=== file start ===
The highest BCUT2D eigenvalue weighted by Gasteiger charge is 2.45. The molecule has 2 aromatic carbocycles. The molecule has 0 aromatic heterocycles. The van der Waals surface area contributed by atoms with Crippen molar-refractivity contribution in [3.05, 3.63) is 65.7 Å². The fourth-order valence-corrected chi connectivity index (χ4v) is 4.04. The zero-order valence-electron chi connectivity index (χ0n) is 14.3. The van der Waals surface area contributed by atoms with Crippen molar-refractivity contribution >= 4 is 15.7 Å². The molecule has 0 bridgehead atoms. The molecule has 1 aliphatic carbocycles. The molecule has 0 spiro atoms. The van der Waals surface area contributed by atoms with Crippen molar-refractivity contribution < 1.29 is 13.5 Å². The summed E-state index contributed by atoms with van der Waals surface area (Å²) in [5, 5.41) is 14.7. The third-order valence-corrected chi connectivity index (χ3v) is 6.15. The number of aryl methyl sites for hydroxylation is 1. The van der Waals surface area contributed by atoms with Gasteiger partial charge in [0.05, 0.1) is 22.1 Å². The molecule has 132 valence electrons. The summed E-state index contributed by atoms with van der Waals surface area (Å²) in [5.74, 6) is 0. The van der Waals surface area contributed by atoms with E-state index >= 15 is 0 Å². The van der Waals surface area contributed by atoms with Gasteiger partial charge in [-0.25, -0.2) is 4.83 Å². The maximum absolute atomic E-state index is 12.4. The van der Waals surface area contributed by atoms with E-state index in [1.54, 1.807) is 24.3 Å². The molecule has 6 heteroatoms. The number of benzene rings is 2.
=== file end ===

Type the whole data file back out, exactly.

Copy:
The highest BCUT2D eigenvalue weighted by Gasteiger charge is 2.45. The molecule has 2 aromatic carbocycles. The molecule has 0 aromatic heterocycles. The van der Waals surface area contributed by atoms with Crippen molar-refractivity contribution in [3.05, 3.63) is 65.7 Å². The fourth-order valence-corrected chi connectivity index (χ4v) is 4.04. The zero-order valence-electron chi connectivity index (χ0n) is 14.3. The van der Waals surface area contributed by atoms with Crippen molar-refractivity contribution >= 4 is 15.7 Å². The molecule has 0 bridgehead atoms. The molecule has 1 aliphatic carbocycles. The molecule has 0 spiro atoms. The van der Waals surface area contributed by atoms with Crippen molar-refractivity contribution < 1.29 is 13.5 Å². The summed E-state index contributed by atoms with van der Waals surface area (Å²) in [5, 5.41) is 14.7. The third-order valence-corrected chi connectivity index (χ3v) is 6.15. The number of aryl methyl sites for hydroxylation is 1. The van der Waals surface area contributed by atoms with Gasteiger partial charge in [0.05, 0.1) is 22.1 Å². The molecule has 132 valence electrons. The summed E-state index contributed by atoms with van der Waals surface area (Å²) in [5.74, 6) is 0. The van der Waals surface area contributed by atoms with E-state index >= 15 is 0 Å². The van der Waals surface area contributed by atoms with Gasteiger partial charge in [-0.25, -0.2) is 4.83 Å². The maximum absolute atomic E-state index is 12.4. The van der Waals surface area contributed by atoms with E-state index in [1.54, 1.807) is 24.3 Å². The molecule has 6 heteroatoms. The number of benzene rings is 2.